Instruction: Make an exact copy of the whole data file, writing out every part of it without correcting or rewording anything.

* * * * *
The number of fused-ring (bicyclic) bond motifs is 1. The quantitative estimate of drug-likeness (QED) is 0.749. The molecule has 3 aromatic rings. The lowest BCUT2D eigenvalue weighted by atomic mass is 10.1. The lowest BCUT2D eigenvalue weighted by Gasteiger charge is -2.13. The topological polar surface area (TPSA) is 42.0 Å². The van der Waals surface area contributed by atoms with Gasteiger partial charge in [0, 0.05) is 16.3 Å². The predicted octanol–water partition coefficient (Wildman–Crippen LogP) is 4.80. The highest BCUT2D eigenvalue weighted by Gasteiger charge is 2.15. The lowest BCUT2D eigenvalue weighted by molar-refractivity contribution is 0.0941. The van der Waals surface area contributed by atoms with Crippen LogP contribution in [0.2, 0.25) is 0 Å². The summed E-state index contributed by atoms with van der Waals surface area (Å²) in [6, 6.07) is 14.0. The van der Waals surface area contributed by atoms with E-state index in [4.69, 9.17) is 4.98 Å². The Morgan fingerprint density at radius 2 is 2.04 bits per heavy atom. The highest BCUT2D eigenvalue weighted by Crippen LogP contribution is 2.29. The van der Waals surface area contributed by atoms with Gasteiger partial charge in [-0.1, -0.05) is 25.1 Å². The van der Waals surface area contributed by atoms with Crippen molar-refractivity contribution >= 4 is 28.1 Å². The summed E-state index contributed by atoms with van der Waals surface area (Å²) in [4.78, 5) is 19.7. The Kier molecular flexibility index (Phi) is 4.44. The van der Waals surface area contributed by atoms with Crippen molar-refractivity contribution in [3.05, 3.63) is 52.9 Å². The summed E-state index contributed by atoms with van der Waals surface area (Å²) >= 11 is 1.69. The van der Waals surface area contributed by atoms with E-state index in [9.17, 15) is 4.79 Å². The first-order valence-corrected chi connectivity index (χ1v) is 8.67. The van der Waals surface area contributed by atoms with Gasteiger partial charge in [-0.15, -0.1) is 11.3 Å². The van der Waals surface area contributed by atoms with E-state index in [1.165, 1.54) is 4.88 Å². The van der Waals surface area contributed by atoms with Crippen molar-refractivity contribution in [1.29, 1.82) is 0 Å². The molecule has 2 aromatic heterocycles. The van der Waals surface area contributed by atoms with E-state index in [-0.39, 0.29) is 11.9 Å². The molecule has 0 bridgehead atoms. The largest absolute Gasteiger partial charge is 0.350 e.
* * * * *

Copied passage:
The number of fused-ring (bicyclic) bond motifs is 1. The quantitative estimate of drug-likeness (QED) is 0.749. The molecule has 3 aromatic rings. The lowest BCUT2D eigenvalue weighted by atomic mass is 10.1. The lowest BCUT2D eigenvalue weighted by Gasteiger charge is -2.13. The topological polar surface area (TPSA) is 42.0 Å². The van der Waals surface area contributed by atoms with Gasteiger partial charge in [0, 0.05) is 16.3 Å². The predicted octanol–water partition coefficient (Wildman–Crippen LogP) is 4.80. The highest BCUT2D eigenvalue weighted by Gasteiger charge is 2.15. The lowest BCUT2D eigenvalue weighted by molar-refractivity contribution is 0.0941. The van der Waals surface area contributed by atoms with Crippen LogP contribution in [0.2, 0.25) is 0 Å². The summed E-state index contributed by atoms with van der Waals surface area (Å²) in [6, 6.07) is 14.0. The van der Waals surface area contributed by atoms with E-state index in [4.69, 9.17) is 4.98 Å². The Morgan fingerprint density at radius 2 is 2.04 bits per heavy atom. The highest BCUT2D eigenvalue weighted by Crippen LogP contribution is 2.29. The van der Waals surface area contributed by atoms with Gasteiger partial charge in [-0.1, -0.05) is 25.1 Å². The van der Waals surface area contributed by atoms with Crippen molar-refractivity contribution >= 4 is 28.1 Å². The summed E-state index contributed by atoms with van der Waals surface area (Å²) in [4.78, 5) is 19.7. The Kier molecular flexibility index (Phi) is 4.44. The van der Waals surface area contributed by atoms with Crippen molar-refractivity contribution in [3.05, 3.63) is 52.9 Å². The summed E-state index contributed by atoms with van der Waals surface area (Å²) >= 11 is 1.69. The van der Waals surface area contributed by atoms with E-state index in [9.17, 15) is 4.79 Å². The first-order valence-corrected chi connectivity index (χ1v) is 8.67. The van der Waals surface area contributed by atoms with Gasteiger partial charge in [-0.15, -0.1) is 11.3 Å². The van der Waals surface area contributed by atoms with E-state index in [1.165, 1.54) is 4.88 Å². The van der Waals surface area contributed by atoms with Crippen molar-refractivity contribution in [1.29, 1.82) is 0 Å². The molecule has 2 aromatic heterocycles. The van der Waals surface area contributed by atoms with E-state index in [-0.39, 0.29) is 11.9 Å². The molecule has 0 bridgehead atoms. The largest absolute Gasteiger partial charge is 0.350 e.